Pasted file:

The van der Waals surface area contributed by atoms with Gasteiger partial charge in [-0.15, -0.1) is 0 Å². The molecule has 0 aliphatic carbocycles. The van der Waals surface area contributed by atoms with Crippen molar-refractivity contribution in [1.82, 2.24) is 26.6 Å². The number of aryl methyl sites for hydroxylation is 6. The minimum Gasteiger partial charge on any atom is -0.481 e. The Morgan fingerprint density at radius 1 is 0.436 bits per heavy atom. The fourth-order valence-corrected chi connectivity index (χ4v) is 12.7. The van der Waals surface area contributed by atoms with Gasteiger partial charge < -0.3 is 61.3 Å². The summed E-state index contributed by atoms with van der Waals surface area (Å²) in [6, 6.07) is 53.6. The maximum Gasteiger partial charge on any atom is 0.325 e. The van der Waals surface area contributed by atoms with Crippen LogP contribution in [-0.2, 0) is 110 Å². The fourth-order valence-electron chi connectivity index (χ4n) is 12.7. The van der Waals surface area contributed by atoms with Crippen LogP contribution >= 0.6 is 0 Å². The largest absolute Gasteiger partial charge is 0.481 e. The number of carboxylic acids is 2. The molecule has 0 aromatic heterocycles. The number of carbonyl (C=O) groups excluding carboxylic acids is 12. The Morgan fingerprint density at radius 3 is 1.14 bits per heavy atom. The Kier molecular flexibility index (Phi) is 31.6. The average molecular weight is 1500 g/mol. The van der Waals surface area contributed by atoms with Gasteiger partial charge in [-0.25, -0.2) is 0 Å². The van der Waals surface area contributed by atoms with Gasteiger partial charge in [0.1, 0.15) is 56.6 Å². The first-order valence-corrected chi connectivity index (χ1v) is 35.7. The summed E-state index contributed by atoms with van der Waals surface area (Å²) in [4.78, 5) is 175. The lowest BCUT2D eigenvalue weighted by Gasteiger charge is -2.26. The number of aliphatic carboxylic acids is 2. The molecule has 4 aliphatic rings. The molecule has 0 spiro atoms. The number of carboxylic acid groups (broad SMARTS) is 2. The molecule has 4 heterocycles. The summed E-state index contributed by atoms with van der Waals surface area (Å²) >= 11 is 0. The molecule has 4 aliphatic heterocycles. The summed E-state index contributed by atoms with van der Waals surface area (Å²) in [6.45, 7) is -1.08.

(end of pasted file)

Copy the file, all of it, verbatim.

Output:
The van der Waals surface area contributed by atoms with Gasteiger partial charge in [-0.15, -0.1) is 0 Å². The molecule has 0 aliphatic carbocycles. The van der Waals surface area contributed by atoms with Crippen molar-refractivity contribution in [1.82, 2.24) is 26.6 Å². The number of aryl methyl sites for hydroxylation is 6. The minimum Gasteiger partial charge on any atom is -0.481 e. The Morgan fingerprint density at radius 1 is 0.436 bits per heavy atom. The fourth-order valence-corrected chi connectivity index (χ4v) is 12.7. The van der Waals surface area contributed by atoms with Gasteiger partial charge < -0.3 is 61.3 Å². The summed E-state index contributed by atoms with van der Waals surface area (Å²) in [6, 6.07) is 53.6. The maximum Gasteiger partial charge on any atom is 0.325 e. The van der Waals surface area contributed by atoms with Crippen LogP contribution in [-0.2, 0) is 110 Å². The fourth-order valence-electron chi connectivity index (χ4n) is 12.7. The van der Waals surface area contributed by atoms with Crippen LogP contribution >= 0.6 is 0 Å². The largest absolute Gasteiger partial charge is 0.481 e. The number of carboxylic acids is 2. The molecule has 0 aromatic heterocycles. The number of carbonyl (C=O) groups excluding carboxylic acids is 12. The Morgan fingerprint density at radius 3 is 1.14 bits per heavy atom. The Kier molecular flexibility index (Phi) is 31.6. The average molecular weight is 1500 g/mol. The van der Waals surface area contributed by atoms with Gasteiger partial charge in [-0.25, -0.2) is 0 Å². The van der Waals surface area contributed by atoms with Gasteiger partial charge in [0.1, 0.15) is 56.6 Å². The first-order valence-corrected chi connectivity index (χ1v) is 35.7. The summed E-state index contributed by atoms with van der Waals surface area (Å²) in [4.78, 5) is 175. The lowest BCUT2D eigenvalue weighted by Gasteiger charge is -2.26. The number of aliphatic carboxylic acids is 2. The molecule has 4 aliphatic rings. The molecule has 0 spiro atoms. The number of carboxylic acid groups (broad SMARTS) is 2. The molecule has 4 heterocycles. The summed E-state index contributed by atoms with van der Waals surface area (Å²) >= 11 is 0. The molecule has 4 aliphatic heterocycles. The summed E-state index contributed by atoms with van der Waals surface area (Å²) in [6.45, 7) is -1.08.